And how about the 6-story crystal glass tower nearby, showing off Italian luxury fashion house Prada’s offerings? Architects Herzog & de Meuron, constructed 2003.
Across the street, there’s a La Perla store on the corner (high-fashion lingerie, loungewear, bridal intimates & sleepwear), and an Anya Hindmarch store behind it (English fashion designer).
If you’re going to convince well-heeled people to part with lots of money for their threads, you’d better have some eye-catching store fronts, right? Tsumori Chisato (64) is a Japanese fashion designer, an ex-collaborator with famous Japanese designer Issey Miyake (80).
My last stop for the day was at Akasaka (not the same as Asakusa!). Nice vanishing edge on the SKI building (infotech office tower) on the left.

Wednesday/ day trip to Nagoya

My day trip to Nagoya went well, but man! there was an icy wind blowing in the city today. I was so glad I had packed my woolen skull cap.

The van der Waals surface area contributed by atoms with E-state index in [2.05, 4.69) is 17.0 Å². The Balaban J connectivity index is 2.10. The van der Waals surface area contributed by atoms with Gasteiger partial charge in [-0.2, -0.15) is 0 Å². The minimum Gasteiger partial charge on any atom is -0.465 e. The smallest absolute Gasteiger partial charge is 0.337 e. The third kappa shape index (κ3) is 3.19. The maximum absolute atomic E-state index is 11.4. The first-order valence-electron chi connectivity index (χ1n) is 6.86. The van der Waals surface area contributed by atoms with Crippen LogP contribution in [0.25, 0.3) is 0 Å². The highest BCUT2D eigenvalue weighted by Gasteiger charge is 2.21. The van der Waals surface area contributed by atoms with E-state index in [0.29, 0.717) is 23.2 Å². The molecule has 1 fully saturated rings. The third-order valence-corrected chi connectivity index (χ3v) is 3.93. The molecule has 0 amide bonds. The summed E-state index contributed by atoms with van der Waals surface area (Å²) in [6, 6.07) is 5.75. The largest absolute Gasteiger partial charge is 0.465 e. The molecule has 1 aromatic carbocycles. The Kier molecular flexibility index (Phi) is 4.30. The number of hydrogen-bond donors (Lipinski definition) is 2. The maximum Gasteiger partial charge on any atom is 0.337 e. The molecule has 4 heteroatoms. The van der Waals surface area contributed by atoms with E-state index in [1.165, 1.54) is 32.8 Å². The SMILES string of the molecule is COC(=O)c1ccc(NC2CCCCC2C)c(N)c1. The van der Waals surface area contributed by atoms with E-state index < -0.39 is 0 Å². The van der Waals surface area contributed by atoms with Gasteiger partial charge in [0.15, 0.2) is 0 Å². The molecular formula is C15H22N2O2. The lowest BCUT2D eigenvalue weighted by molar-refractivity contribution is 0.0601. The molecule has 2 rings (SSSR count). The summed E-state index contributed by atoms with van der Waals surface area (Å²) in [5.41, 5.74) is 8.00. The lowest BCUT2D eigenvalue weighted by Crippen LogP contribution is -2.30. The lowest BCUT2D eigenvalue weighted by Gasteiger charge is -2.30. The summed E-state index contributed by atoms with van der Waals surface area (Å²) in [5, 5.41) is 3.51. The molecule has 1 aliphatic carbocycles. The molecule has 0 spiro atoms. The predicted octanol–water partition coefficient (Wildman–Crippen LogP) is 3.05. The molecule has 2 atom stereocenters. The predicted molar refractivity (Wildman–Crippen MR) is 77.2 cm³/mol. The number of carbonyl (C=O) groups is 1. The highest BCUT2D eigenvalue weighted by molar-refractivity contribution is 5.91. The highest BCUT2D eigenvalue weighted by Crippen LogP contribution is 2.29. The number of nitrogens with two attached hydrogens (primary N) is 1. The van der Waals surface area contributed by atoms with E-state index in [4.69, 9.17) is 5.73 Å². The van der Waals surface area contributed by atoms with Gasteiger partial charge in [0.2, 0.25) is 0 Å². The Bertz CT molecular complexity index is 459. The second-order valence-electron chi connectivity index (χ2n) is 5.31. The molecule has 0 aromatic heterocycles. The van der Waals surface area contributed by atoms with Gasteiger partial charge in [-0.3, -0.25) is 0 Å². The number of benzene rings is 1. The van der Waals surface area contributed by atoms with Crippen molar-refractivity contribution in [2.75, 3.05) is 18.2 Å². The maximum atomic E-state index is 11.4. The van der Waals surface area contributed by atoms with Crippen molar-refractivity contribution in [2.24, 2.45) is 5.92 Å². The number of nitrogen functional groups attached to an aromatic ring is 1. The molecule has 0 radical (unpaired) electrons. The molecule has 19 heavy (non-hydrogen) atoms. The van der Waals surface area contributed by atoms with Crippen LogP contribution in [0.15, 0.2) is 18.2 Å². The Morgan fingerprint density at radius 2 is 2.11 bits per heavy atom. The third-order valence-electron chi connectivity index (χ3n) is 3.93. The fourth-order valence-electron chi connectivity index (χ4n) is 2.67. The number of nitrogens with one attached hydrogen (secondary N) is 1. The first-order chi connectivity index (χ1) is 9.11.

Here’s the Tōkaidō Shinkansen (bullet train line) that runs from Tokyo to Nagoya, that I took. It continues its run from Nagoya on to Osaka. A more direct line to Nagoya will open in 2027, and be extended to Osaka by 2045*.
*Assuming Earth had not been utterly destroyed by humans, by then.

Here’s the Nozomi Super Express again. I’m about to step into the one on the right. Tokyo Station is its one terminal, so it sat still for 5 minutes to get cleaned by the cleaning crews. Then, and at all other stations, there is ONE MINUTE for passengers that need to disembark and for new ones to board. The train has 16 long cars, so if you are in the wrong place, or almost late, immediately board the car, right where you are. You can reach your correct car and assigned seat from inside.

 

This steel spiral and traffic circle is by the east exit of Nagoya station. The spiral tower behind it in the background, is the Mode Gakuen Spiral Towers, home to three vocational schools. Nagoya is a manufacturing and shipping hub, and Toyota City, home of the beloved Japanese cars, is not far away to its southwest.
This is by the exit from the Shiyakusho Station, on the circular Meijo Subway Line. It is the closest stop to the Nagoya Castle – the city’s main tourist attraction.
Here’s a little history of the castle and its adjacent palace.